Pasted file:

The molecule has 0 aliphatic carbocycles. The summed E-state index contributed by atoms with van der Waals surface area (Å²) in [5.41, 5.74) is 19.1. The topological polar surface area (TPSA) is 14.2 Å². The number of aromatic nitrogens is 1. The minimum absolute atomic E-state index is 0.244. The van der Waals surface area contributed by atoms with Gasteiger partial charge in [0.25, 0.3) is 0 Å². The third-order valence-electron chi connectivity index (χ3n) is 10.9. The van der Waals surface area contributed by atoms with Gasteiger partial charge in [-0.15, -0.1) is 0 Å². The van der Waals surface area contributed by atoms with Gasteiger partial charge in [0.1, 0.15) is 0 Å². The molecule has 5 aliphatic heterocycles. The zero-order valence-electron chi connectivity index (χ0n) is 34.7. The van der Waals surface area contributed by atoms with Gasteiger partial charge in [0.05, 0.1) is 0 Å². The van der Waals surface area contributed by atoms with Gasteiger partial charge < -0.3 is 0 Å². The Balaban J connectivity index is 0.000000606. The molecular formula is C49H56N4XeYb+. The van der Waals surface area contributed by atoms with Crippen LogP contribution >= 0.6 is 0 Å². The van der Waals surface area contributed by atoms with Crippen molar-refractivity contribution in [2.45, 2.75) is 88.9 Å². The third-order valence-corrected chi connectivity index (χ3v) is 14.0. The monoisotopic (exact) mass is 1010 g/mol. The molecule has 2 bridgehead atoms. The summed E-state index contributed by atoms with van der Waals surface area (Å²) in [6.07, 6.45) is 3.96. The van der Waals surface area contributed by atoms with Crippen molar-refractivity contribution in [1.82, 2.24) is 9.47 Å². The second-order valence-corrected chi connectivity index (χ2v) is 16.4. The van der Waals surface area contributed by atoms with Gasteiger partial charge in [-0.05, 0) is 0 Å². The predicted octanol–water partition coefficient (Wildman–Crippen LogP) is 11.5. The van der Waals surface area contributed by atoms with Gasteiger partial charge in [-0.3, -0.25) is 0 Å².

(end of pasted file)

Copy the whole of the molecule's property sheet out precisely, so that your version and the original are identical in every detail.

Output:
The molecule has 0 aliphatic carbocycles. The summed E-state index contributed by atoms with van der Waals surface area (Å²) in [5.41, 5.74) is 19.1. The topological polar surface area (TPSA) is 14.2 Å². The number of aromatic nitrogens is 1. The minimum absolute atomic E-state index is 0.244. The van der Waals surface area contributed by atoms with Gasteiger partial charge in [0.25, 0.3) is 0 Å². The third-order valence-electron chi connectivity index (χ3n) is 10.9. The van der Waals surface area contributed by atoms with Gasteiger partial charge in [-0.15, -0.1) is 0 Å². The van der Waals surface area contributed by atoms with Gasteiger partial charge in [0.1, 0.15) is 0 Å². The molecule has 5 aliphatic heterocycles. The zero-order valence-electron chi connectivity index (χ0n) is 34.7. The van der Waals surface area contributed by atoms with Gasteiger partial charge in [0.05, 0.1) is 0 Å². The van der Waals surface area contributed by atoms with Gasteiger partial charge < -0.3 is 0 Å². The Balaban J connectivity index is 0.000000606. The molecular formula is C49H56N4XeYb+. The van der Waals surface area contributed by atoms with Crippen LogP contribution >= 0.6 is 0 Å². The van der Waals surface area contributed by atoms with Crippen molar-refractivity contribution in [2.45, 2.75) is 88.9 Å². The third-order valence-corrected chi connectivity index (χ3v) is 14.0. The monoisotopic (exact) mass is 1010 g/mol. The molecule has 2 bridgehead atoms. The summed E-state index contributed by atoms with van der Waals surface area (Å²) in [6.07, 6.45) is 3.96. The van der Waals surface area contributed by atoms with Crippen molar-refractivity contribution in [1.82, 2.24) is 9.47 Å². The second-order valence-corrected chi connectivity index (χ2v) is 16.4. The van der Waals surface area contributed by atoms with Gasteiger partial charge in [-0.05, 0) is 0 Å². The predicted octanol–water partition coefficient (Wildman–Crippen LogP) is 11.5. The van der Waals surface area contributed by atoms with Gasteiger partial charge in [-0.3, -0.25) is 0 Å².